> ago.
                      > > > > > (Credit: Winston Seiler)
                      > > > > > Imageresize24
                      > > > > >
                      > > > > > This 14-inch-long Sauropodomorph dinosaur track actually is
                      > > two
                      > > > > > footprints in one and was left by a creature that walked on
                      > > four
                      > > > > > legs. The imprint includes the deeper central circular
                      > portion,
                      > > > > which
                      > > > > > was left when a dinosaur's "pes" or rear foot, stepped into
                      > > the
                      > > > > > larger, shallower print left by a "manus" or front foot.
                      The
                      > > toe
                      > > > > > prints, top and upper right, were left by the front foot,
                      > > > > obscuring
                      > > > > > prints from the rear toes. The print is one of many
                      > identified
                      > > > by
                      > > > > > University of Utah scientists at a large dinosaur "trample
                      > > > > surface"
                      > > > > > in the Vermilion Cliffs National Monument in northern
                      > Arizona.
                      > > > > > (Credit: Winston Seiler)
                      > > > > > Imageresize25
                      > > > > >
                      > > > > > This photo shows a trackway, or set of prints made by the
                      > same
                      > > > > > dinosaur, as it walked through a wet, sandy oasis some 190
                      > > > million
                      > > > > > years ago in what is now the Coyote Buttes North area
                      > > straddling
                      > > > > the
                      > > > > > Utah-Arizona border. University of Utah geologists
                      published
                      > a
                      > > > new
                      > > > > > study showing that numerous impressions at the site are
                      > > dinosaur
                      > > > > > tracks, not erosion-caused potholes as was believed
                      > previously.
                      > > > > > (Credit: Winston Seiler)
                      > > > > > Imageresize26
                      > > > > >
                      > > > > > The "dinosaur dance floor," formally known as a
                      > > > dinosaur "trample
                      > > > > > surface," is outlined by white dashes in this photo taken
                      > from
                      > > a
                      > > > > hill
                      > > > > > above the three-quarter-acre site. The site's numerous
                      holes
                      > > in
                      > > > > > Jurassic sandstone were identified as dinosaur tracks by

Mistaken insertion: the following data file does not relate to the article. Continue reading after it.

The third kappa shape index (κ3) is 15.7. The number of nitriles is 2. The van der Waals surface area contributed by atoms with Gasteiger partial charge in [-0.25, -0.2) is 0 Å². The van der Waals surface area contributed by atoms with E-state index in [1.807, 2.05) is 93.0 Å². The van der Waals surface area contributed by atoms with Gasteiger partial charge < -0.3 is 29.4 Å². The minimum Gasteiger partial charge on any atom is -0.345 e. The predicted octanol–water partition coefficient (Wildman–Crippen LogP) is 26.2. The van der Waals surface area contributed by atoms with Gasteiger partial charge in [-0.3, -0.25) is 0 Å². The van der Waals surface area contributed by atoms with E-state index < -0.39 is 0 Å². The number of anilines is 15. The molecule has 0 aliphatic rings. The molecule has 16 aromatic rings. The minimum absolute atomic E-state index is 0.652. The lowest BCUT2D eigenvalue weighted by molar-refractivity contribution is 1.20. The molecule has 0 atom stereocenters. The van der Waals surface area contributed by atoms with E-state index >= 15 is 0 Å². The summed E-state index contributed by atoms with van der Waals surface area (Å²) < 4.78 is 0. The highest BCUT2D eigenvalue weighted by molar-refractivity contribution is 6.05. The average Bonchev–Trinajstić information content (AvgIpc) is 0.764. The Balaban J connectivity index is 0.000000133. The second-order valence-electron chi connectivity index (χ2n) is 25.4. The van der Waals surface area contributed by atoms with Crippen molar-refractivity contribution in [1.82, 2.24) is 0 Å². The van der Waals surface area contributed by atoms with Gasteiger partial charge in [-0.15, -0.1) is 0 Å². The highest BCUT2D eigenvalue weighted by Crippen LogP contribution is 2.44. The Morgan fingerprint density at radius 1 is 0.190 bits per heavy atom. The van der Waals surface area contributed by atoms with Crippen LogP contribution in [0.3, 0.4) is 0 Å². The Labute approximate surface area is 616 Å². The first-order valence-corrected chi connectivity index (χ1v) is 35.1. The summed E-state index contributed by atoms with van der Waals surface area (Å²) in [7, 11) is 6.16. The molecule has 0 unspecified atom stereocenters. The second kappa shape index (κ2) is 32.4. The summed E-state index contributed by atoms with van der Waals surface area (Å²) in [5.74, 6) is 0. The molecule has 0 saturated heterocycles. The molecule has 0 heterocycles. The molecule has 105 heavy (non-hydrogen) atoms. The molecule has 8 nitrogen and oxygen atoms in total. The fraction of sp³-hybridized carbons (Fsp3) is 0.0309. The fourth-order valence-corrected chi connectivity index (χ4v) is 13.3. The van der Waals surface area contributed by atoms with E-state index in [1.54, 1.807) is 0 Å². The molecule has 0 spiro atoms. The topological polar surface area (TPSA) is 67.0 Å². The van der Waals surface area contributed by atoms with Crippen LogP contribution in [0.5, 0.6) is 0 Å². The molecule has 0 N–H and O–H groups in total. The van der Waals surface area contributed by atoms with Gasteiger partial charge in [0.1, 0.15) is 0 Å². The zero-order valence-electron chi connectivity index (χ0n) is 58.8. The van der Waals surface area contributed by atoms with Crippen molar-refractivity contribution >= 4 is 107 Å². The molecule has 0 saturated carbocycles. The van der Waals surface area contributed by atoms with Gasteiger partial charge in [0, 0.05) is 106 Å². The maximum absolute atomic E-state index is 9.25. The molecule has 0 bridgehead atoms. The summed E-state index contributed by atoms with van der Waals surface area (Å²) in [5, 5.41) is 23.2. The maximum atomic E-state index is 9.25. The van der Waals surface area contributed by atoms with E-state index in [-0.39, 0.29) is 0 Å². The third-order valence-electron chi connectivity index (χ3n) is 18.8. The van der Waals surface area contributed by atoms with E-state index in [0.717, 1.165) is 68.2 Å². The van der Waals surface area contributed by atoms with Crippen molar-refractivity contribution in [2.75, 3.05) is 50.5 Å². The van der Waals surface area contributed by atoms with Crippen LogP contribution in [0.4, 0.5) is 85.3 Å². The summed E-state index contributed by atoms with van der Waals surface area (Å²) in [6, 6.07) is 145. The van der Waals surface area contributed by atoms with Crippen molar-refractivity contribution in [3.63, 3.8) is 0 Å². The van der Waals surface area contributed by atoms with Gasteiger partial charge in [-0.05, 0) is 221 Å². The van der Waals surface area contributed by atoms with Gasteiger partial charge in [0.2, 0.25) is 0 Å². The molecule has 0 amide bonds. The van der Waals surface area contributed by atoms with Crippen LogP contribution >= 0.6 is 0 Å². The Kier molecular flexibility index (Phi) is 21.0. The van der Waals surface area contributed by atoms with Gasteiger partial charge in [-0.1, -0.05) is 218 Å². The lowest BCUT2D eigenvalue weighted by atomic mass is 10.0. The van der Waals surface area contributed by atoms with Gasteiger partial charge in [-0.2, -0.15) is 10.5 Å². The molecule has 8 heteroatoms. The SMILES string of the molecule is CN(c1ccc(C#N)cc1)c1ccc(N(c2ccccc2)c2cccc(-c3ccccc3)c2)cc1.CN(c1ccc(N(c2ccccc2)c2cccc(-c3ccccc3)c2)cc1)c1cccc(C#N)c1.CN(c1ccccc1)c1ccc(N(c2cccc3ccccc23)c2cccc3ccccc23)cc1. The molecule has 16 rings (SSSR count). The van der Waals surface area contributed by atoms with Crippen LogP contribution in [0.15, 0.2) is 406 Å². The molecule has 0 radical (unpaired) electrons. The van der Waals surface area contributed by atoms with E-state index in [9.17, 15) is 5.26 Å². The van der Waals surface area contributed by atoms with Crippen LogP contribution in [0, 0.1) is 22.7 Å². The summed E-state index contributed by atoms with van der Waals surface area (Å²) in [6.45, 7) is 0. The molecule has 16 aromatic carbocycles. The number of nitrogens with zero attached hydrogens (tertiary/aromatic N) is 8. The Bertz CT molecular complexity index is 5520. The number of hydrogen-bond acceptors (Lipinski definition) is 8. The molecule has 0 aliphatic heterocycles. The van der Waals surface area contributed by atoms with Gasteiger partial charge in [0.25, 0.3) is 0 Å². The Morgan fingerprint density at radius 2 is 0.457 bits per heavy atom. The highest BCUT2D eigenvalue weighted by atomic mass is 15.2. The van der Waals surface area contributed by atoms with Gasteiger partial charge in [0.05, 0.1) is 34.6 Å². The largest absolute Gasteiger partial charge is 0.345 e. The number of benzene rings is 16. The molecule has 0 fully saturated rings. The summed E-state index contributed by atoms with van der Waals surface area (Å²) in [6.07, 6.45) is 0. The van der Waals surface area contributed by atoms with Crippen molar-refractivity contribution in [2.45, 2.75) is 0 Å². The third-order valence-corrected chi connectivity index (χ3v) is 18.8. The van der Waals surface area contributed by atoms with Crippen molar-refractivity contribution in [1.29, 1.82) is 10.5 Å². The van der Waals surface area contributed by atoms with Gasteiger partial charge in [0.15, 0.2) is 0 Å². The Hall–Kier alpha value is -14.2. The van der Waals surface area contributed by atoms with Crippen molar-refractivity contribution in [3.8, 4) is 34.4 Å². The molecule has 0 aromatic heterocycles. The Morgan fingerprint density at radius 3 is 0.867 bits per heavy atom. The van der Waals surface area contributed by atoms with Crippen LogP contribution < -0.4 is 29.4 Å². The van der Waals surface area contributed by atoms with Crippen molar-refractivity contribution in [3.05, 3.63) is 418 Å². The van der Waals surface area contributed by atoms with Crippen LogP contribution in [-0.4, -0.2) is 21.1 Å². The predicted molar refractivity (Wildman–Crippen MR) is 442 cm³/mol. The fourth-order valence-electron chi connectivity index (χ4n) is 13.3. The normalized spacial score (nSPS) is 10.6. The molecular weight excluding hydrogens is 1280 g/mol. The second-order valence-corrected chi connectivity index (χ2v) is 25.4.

> > > > University
                      > > > > > of Utah geologists Marjorie Chan and Winston Seiler.
                      > > > > > (Credit: Winston Seiler)
                      > > > > > Imageresize27
                      > > > > >
                      > > > > > A dinosaur trample surface (marked by the star) has been
                      > > > > identified
                      > > > > > on the Arizona side of that state's border with Utah.
                      > > Geologists
                      > > > > from
                      > > > > > the University of Utah determined the numerous impressions
                      > at
                      > > > the
                      > > > > > site are dinosaur tracks, not erosion features.
                      > > > > > (Credit: Winston Seiler)
                      > > > > > Imageresize28
                      > > > > >
                      > > > > > University of Utah geologist Winston Seiler walks in the
                      > path
                      > > of
                      > > > > > dinosaurs. The dinosaur tracks were preserved in a "trample
                      > > > > surface"
                      > > > > > where the reptiles likely gathered to drink water at an
                      > oasis
                      > > > > among
                      > > > > > arid sand dunes some 190 million years ago. The site is in
                      > the
                      > > > > Paria
                      > > > > > Canyon-Vermilion Cliffs Wilderness along the Arizona-Utah
                      > > border.
                      > > > > > (Credit: Roger Seiler)
                      > > > > > Imageresize29
                      > > > > > Note: Access to Area is Limited, Permits Required
                      > > > > >
                      > > > > > The dinosaur trample surface and a nearby feature known as
                      > the
                      > > > > Wave
                      > > > > > are in the Coyote Buttes North Special Permit Area of the
                      > > Paria
                      > > > > > Canyon-Vermilion Cliffs Wilderness Area. A permit and $7
                      per
                      > > > > person
                      > > > > > fee are required to enter the area.